• NOTE:   Make sure the helper is stabilizing the door, and not just leaning on the door to keep it open.   Once the strut is released, the door can now OVER open, and you don’t want to accidentally kink it into the fender, etc.  Just have them stand at the end of the door and hold it where it is full open.
  • Start with the closest connection. I do the easier connection first as it will make doing the harder one easier.
    • Slip the tip of your small screwdriver in the slot under the retaining clip.
    • Pull the socket down to pop it off the ball. Should move easily if the retaining clip is released enough. Just give it a tug and it should pop off.
  • Now lets remove the far connection (the hard one)
    • Helper still has the door fully open
    • The process is the same, just in a more difficult spot
    • Wiggle your flat blade screwdriver tip under the retaining clip.  This is why I suggested having a long neck screwdriver, you need the extra reach of it.
      • In the video you’ll actually see me accidentally pop the entire clip off.  Not the end of the world with the old one you are throwing away, it certainly made the next step easier.
    • With the retaining clips retracted (based on blind faith) its time to pop the socket off the ball.
      • Use your long screwdriver or prybar to get a little purchase on something and apply a little downward pressure to the socket.  It should pop off without much of a fight.   Just be gentle about what you are prying on.
    • Once it pops off, you should have the entire strut loose in your hand.
  • Set the old strut aside (and make sure your helper keeps holding the door).
  • Use your lint free shop rag and clean the old dirty grease off the two old balls.
  • Use a bit of white lithium grease and lube the two balls.
  • Installing the new strut we start with the far connection first (the harder connection to make due to limited access).
    • Orient the strut the same was it came off, with the cylinder portion nearest the closest connection.
    • Insert your small screwdriver blade in advance to retract the far end retaining clip.
    • Position the socket under the ball and then press it up over the ball with a gentle push. It should go on easily if you have the clips retracted.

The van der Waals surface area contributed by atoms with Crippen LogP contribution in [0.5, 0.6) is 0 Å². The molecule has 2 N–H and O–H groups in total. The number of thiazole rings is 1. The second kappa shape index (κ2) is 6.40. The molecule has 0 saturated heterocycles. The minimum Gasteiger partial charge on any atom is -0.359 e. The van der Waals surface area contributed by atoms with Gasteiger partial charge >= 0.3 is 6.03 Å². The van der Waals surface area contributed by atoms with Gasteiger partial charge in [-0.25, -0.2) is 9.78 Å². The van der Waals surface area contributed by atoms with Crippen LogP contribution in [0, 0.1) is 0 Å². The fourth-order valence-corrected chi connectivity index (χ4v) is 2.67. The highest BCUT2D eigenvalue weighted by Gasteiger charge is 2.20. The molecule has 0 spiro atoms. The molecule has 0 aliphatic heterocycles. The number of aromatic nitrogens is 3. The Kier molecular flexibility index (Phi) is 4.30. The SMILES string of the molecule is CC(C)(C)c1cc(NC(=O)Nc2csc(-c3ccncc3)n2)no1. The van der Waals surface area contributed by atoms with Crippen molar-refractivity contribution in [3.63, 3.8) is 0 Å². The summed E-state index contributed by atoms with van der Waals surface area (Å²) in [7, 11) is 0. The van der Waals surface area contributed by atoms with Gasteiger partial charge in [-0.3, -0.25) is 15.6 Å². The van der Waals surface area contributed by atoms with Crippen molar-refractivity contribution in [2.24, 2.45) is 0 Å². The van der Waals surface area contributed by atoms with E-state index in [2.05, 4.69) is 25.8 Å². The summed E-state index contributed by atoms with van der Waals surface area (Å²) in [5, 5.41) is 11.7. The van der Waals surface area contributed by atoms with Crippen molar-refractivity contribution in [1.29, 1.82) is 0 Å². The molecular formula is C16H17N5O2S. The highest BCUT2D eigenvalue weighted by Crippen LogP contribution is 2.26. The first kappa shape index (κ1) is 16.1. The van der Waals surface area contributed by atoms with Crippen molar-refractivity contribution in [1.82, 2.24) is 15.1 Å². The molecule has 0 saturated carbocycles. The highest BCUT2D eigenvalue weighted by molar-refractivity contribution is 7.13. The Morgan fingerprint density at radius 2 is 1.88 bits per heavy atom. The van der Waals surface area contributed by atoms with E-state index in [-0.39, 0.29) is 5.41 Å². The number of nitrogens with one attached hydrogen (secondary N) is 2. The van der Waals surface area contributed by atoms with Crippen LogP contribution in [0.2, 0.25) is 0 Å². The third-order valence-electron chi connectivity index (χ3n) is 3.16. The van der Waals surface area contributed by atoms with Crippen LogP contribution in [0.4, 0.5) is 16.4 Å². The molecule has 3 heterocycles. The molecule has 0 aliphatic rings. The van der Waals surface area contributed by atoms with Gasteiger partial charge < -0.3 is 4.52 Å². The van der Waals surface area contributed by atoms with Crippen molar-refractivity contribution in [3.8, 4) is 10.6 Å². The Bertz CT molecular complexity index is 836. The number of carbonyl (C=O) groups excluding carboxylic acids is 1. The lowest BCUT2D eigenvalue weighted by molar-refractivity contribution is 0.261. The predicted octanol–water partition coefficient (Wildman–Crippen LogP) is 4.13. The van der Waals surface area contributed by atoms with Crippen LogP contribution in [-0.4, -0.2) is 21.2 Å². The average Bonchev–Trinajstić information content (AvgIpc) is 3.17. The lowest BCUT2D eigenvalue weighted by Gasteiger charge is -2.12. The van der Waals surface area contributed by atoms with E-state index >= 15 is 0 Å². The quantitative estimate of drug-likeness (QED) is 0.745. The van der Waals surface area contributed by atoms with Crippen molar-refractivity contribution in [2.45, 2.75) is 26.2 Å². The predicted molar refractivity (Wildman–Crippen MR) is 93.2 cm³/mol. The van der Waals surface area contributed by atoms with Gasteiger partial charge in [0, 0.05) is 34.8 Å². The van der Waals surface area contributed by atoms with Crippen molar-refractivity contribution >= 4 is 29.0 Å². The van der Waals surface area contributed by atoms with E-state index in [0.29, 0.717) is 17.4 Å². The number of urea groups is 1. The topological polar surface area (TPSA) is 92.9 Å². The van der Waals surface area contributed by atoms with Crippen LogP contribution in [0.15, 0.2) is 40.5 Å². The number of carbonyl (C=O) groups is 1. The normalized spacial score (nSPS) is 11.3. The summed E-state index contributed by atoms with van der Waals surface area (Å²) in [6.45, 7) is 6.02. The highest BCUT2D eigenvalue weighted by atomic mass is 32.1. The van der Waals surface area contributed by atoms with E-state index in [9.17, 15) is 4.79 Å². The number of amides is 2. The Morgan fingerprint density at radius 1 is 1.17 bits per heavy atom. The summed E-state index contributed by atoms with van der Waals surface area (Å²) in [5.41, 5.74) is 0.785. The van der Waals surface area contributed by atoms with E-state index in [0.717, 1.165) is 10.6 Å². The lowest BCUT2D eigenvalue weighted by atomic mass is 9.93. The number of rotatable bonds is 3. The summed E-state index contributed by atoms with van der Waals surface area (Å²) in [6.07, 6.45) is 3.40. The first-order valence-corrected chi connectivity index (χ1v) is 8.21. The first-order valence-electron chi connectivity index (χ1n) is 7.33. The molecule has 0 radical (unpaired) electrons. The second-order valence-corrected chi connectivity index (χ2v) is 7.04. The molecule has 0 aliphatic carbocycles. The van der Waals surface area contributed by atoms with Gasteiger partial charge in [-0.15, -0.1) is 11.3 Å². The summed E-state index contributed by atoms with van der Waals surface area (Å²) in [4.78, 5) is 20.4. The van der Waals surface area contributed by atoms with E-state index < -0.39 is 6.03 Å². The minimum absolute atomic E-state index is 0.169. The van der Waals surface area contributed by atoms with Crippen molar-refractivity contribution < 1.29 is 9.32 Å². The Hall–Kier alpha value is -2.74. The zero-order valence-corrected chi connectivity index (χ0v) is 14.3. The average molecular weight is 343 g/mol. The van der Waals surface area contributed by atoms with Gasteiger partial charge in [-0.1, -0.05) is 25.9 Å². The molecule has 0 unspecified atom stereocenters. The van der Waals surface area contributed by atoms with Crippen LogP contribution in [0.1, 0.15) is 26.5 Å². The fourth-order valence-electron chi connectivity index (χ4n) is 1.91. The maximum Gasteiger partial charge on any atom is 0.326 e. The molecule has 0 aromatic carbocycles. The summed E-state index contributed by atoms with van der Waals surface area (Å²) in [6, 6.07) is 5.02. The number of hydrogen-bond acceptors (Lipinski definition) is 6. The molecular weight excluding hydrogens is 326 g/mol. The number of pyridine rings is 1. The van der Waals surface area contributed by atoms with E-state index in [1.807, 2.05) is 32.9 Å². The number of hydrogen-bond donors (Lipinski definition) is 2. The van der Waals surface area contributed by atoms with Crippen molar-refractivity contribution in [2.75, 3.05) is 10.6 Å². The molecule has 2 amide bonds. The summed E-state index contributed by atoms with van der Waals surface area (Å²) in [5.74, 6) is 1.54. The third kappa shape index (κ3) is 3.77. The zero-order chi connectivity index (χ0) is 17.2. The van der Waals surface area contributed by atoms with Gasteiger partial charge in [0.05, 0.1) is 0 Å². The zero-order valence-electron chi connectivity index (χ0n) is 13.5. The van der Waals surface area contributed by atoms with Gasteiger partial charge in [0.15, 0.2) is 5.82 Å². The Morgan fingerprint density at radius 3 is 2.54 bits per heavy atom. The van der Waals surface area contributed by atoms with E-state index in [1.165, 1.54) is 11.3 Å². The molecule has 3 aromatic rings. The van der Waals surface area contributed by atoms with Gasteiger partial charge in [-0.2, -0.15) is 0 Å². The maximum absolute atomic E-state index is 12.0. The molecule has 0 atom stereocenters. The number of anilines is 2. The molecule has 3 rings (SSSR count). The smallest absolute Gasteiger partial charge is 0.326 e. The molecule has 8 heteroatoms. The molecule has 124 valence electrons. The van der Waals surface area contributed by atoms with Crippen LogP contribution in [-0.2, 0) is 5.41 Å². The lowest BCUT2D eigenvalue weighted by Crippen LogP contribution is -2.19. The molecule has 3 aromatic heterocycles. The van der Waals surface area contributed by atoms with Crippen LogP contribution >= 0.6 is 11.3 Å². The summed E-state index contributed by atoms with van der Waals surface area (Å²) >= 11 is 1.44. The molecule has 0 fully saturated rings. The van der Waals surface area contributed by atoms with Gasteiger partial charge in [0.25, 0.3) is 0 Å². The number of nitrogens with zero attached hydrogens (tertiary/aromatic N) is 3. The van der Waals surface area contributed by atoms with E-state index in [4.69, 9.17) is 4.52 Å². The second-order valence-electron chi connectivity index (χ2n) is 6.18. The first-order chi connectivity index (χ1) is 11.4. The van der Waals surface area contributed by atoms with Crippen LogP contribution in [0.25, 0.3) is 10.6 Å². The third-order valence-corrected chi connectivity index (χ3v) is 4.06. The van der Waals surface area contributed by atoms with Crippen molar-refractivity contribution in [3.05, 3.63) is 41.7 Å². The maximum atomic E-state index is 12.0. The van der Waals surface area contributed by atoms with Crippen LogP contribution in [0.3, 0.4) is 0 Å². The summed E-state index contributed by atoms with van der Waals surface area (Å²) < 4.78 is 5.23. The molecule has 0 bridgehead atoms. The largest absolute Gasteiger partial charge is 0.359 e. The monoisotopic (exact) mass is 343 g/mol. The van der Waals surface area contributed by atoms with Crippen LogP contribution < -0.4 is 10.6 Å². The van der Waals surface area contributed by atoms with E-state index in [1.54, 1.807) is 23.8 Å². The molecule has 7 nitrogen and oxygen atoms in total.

• After it’s seated, remove the screwdriver blade and made sure the retaining clip springs back completely in place (flush).
  • Move your attention to the close connection (the easy one)
    • I’ve found there is NO NEED to insert the screwdriver for the close connection. You have good enough access to just apply a bit of extra pressure and push the socket over the ball. The retaining clips just spring out of the way automatically as you push it on.
    • Just push it onto the ball until it snaps into place and make sure the retaining clip is fully seated flush afterwards.
  • Before you start putting back fender marker lamps and fender liners, its time to test it works first.
    • Your helper can be released from duty now.  Have them let go of the door.  It should hover in place.
    • Gently give the door a close, and feel for the difference in effort.  I found my door would stay open at most any position after the first ~20″ of opening.   Vastly improved over the old way.
    • If everything feels great now, time to finish up this side.
  • Use a clean microfiber towel and carefully clean the spot where the side marker lamp seats.  Often there is a build up of crud you can’t usually clean off washing the car.  You have great access now.
  • Reinstall the side marker lamp
    • Notice that the hole it passes through is keyed so it fits only one way.
    • Insert it and twist it back the ~20 degrees until it locks into place
    • Reconnect the electrical connector by pressing in the wire bar and plugging it onto the connection.
    • Verify the light works by turning on the ignition and then turning on that sides turn signal.

With the strut successfully changed, all that’s left is putting back the fender liner, installing the road wheel, lowering the car and properly Torqueing the wheel.  I have articles on each of these steps here:

Now you can repeat the same process on the other side of the car.

With just a morning in the shops time you’ve cured this issue for another decade, and all for less than $100. Well done.

If your door struts were worn out, it’s likely the other struts in the car won’t be far behind.  There are gas struts that hold open the trunk/boot lid.  If you find the trunk slamming shut or won’t stay open, those struts need replacing.  Same for the struts that hold the hood/bonnet up.    Check out my articles on change them here:


Like most tasks it might help a lot to see the process rather than just read about it. I’ve put together this video for you.

2 thoughts on “Changing the Door Gas Struts in an Aston Martin DB9

  1. Ian

    Can I just thankyou for your range of informative articles and info presented with your own flare. Perusing any article on here is a joy. Hope you’ve still got the car, keep up the good work and cheers again.